As they make themselves home, Ser Alliser tells Jon: “You have a good heart, Jon Snow. It will get us all killed”. But not just yet, because that’s all we see of the Lord Commander and the Night’s Watch for this episode.
Instead, we head to Dorne, where Prince Doran has decided it wouldn’t be in his best interest to not start a war with King’s Landing by executing Jaime.
Instead, he promises to send Princess Myrcella home with Jaime. His son, Prince Trystane, will go with them to taken his uncle Oberyn’s place on the Small Council, much to the disgust of Ellaria; Oberyn’s lover and mother to his Sand Snake daughters.
And in an encounter with Jaime, she lets it be known that she’s aware of his relationship with Cersei and his true relationship with Myrcella.
She comes right out with it: “I know your daughter had no part in the terrible thing that happened to the man I loved. Perhaps even you are innocent of that”.
Is there anyone in the Seven Kingdoms who doesn’t know about the special ‘bond’ shared by Jaime and Cersei? That could come back to haunt a lot of people. Maybe in episode 10.
Meantime in Braavos…
Arya is plying her new trade as a shellfish saleswoman as she tries to get closer to the Thin Man, the man she’s been assigned to kill.
She has the bottle of poison in her hand, but as he calls out to her, Arya is distracted by the arrival in Braavos of Ser Mace Tyrell and a White Cloak by the name of Ser Meryn Trant – a man she recognises.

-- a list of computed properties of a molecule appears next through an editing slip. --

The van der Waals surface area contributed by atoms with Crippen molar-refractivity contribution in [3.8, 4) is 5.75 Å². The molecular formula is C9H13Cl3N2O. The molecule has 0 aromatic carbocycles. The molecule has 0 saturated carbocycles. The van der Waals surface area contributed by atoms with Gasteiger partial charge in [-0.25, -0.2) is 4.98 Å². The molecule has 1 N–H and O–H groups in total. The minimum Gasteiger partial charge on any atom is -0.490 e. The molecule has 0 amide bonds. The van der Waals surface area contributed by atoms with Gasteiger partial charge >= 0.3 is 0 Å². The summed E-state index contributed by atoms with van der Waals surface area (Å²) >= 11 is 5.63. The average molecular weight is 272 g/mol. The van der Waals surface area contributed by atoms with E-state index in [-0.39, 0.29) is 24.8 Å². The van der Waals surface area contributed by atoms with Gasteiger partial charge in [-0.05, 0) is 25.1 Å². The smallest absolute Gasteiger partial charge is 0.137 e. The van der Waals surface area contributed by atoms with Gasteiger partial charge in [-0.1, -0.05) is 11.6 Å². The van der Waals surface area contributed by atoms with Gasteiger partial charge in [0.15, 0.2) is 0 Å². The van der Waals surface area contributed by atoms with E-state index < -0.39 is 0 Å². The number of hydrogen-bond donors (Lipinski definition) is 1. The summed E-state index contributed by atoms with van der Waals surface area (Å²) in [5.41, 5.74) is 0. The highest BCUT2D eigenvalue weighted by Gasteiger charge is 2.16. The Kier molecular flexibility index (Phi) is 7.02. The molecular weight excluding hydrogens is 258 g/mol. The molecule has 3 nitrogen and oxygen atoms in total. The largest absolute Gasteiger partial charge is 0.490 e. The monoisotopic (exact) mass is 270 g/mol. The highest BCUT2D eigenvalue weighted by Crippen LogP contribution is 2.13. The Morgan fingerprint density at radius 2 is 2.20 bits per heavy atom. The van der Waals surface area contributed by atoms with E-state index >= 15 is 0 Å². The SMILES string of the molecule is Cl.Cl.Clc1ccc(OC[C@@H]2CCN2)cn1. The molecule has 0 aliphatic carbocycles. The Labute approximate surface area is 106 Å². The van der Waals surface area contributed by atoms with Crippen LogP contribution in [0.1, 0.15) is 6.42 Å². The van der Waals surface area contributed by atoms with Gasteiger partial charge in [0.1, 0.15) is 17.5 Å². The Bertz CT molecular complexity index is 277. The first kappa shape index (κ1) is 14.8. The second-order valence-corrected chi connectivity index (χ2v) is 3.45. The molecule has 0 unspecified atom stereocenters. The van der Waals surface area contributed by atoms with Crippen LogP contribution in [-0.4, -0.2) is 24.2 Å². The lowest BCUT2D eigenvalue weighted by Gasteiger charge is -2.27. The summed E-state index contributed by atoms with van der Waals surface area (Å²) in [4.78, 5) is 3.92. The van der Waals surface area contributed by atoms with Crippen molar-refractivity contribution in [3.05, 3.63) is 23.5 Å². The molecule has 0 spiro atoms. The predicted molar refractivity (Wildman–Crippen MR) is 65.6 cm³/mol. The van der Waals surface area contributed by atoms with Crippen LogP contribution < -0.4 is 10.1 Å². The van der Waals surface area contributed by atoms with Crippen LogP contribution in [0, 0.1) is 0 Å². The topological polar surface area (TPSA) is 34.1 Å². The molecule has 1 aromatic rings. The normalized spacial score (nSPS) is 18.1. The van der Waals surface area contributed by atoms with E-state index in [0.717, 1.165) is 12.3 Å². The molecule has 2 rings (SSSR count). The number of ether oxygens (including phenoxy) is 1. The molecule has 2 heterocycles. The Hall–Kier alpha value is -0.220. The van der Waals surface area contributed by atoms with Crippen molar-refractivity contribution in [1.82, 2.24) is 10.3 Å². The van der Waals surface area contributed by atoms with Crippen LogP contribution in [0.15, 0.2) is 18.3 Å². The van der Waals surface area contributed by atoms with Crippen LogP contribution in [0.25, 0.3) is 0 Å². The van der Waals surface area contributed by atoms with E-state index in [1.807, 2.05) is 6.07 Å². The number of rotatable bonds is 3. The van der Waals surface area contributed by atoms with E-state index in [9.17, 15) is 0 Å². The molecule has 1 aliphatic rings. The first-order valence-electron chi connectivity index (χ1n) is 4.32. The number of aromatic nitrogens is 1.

She follows him to a local brothel and its clear her ‘mission’ has been forgotten. Here’s someone the ‘old’ Arya wants to kill. Back at the House of Black and White, she’s chastised for letting the Thin Man live.
Until this point, Dance of Dragons was a little tame and anti-climatic after last week’s jaw-dropping “Attack of the White Walkers”.
But the producers have something in store for us in the howling snow and prove that not all evil acts are carried out by the blue-eyed ‘un-dead’. This is very much in the realm of the living.
Stannis visits his daughter Shireen and they have a philosophical discussion about the Dance of Dragons; a story about two warring factions fighting over the Iron Throne.
As they discuss the choices made by either side, it becomes clear that Stannis is thinking of something other than the book and the Targaryens. He tells her:
“Sometimes a person has to choose. Sometimes the world forces his hand. If a man knows what he is and remains true to himself, the choice is no choice at all. He must fulfil his destiny and become who he is meant to be. However much he may hate it. Forgive me”.